Late last year, Biosecurity Queensland (BQ) commissioned Australian Banana Growers’ Council (ABGC) R&D Manager Rosie Godwin to conduct a risk assessment into the potential for contamination and disease spread from Panama TR4 Program field activities. The aim was to ensure that all risks associated with field activities had been properly identified and satisfactorily managed in order to reduce the chance of Panama spread to a very low level. Dr Godwin details the results of her review.
In my role as R&D Manager, the ABGC asked me to ‘ground truth’ [GS1] [SC2] the BQ risk assessment review. Over three days in September, I was able to accompany field staff as they conducted their work and I saw the way these risks were being managed in practice.
I found that BQ’s risk assessment and risk management plan had been developed using standard procedures. It also contained detailed information about factors affecting disease incidence, prevalence and development. This information is important since it helps identify potential pathways of infection, the infectivity of different fungal material to cause Panama disease, and the persistence of different fungal parts in soil and the environment.
Potential contaminating structures of the fungal pathogen include hyphae/mycelia, conidia and the long-lasting clamydospores. These structures can be carried in plant material and plant exudates/sap, which can, in turn, contaminate tools and equipment, people, clothing, boots and soil. Movement of these items can then contaminate other areas and other items.
Risk activities associated with field work that were identified in the assessment included:
i. Movement of surveillance personnel onto a property
ii. Assessing a symptomatic plant for disease
iii. Movement of sampling personnel between sample sites on a property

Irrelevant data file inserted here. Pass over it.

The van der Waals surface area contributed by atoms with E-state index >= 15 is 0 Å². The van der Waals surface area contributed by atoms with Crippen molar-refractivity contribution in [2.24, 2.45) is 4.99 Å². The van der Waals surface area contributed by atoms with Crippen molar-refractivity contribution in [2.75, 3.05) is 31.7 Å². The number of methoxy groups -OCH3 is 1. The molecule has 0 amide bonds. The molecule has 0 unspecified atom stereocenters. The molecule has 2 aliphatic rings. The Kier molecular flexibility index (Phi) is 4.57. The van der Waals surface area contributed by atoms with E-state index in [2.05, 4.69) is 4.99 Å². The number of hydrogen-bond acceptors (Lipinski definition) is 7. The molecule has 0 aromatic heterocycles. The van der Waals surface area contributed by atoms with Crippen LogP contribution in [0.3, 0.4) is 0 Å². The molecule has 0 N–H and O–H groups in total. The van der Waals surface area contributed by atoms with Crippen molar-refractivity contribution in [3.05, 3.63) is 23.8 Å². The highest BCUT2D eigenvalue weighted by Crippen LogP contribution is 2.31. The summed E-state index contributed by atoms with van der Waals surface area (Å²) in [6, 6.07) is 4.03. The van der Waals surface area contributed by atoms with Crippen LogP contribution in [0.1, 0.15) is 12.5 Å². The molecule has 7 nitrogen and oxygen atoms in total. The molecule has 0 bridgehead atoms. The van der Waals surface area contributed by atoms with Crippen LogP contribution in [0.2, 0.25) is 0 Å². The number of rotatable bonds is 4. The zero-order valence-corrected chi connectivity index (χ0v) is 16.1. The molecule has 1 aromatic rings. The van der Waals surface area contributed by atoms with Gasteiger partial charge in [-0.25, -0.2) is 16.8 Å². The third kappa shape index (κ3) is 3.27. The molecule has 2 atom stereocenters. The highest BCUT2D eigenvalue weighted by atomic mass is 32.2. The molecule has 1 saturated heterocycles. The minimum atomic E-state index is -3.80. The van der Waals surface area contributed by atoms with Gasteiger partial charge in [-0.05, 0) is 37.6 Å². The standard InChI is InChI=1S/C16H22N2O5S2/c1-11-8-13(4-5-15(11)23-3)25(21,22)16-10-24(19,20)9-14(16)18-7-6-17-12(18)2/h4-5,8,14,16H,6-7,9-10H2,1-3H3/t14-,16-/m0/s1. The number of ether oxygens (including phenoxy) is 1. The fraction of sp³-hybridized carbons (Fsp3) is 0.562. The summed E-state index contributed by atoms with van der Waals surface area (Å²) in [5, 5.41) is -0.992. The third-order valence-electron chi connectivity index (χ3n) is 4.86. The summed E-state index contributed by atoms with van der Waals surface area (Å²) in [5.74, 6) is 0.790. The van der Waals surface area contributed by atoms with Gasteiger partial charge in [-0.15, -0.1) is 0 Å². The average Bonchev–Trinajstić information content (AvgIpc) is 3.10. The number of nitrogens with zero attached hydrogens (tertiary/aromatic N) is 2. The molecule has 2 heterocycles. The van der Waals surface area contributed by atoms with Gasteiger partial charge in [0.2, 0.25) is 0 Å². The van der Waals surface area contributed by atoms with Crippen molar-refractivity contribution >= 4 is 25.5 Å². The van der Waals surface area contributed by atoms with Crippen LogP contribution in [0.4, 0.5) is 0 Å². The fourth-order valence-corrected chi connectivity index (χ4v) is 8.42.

iv. Sample collection, integrity and packaging
v. Movement of surveillance personnel off a property
vi. Storage and maintenance of equipment
During my visit, I observed the surveillance and sampling staff and found them to be well trained, diligent and enthusiastic about their role in the containment of TR4. I found the TR4 program to be well resourced with good vehicles, field equipment, IT, consumables and staff had access to knowledge and reference material.
The use of a well-designed iPad application linked to a comprehensive database was a valuable asset to the program. This system enabled field staff to do their jobs more effectively by knowing what to do and when. This facilitated traceability and accountability, while the risk of human errors in transcribing data or record keeping was also greatly diminished.
BQ had decontamination protocols in place that were best currently known for TR4. It was difficult to think of ways to improve the procedures. At the time of the review, all but two of the 15 field staff were ChemCert trained. Surveillance vehicles were never taken onto farms and all personal and field equipment was carefully washed and decontaminated several times, especially when leaving properties. Procedures were under constant review, which enabled improvements to be made at any time. BQ was also conducting its own research into testing decontamination protocols with the aim of incorporating results as they became available.
At the time of my review, it was evident that BQ had implemented every precaution that could be practically undertaken to reduce the spread of TR4, thereby reducing the risk of spread through surveillance and sampling to a very low level. This should provide confidence to industry that the surveillance and sampling activities conducted by BQ were unlikely to cause the spread of Panama TR4.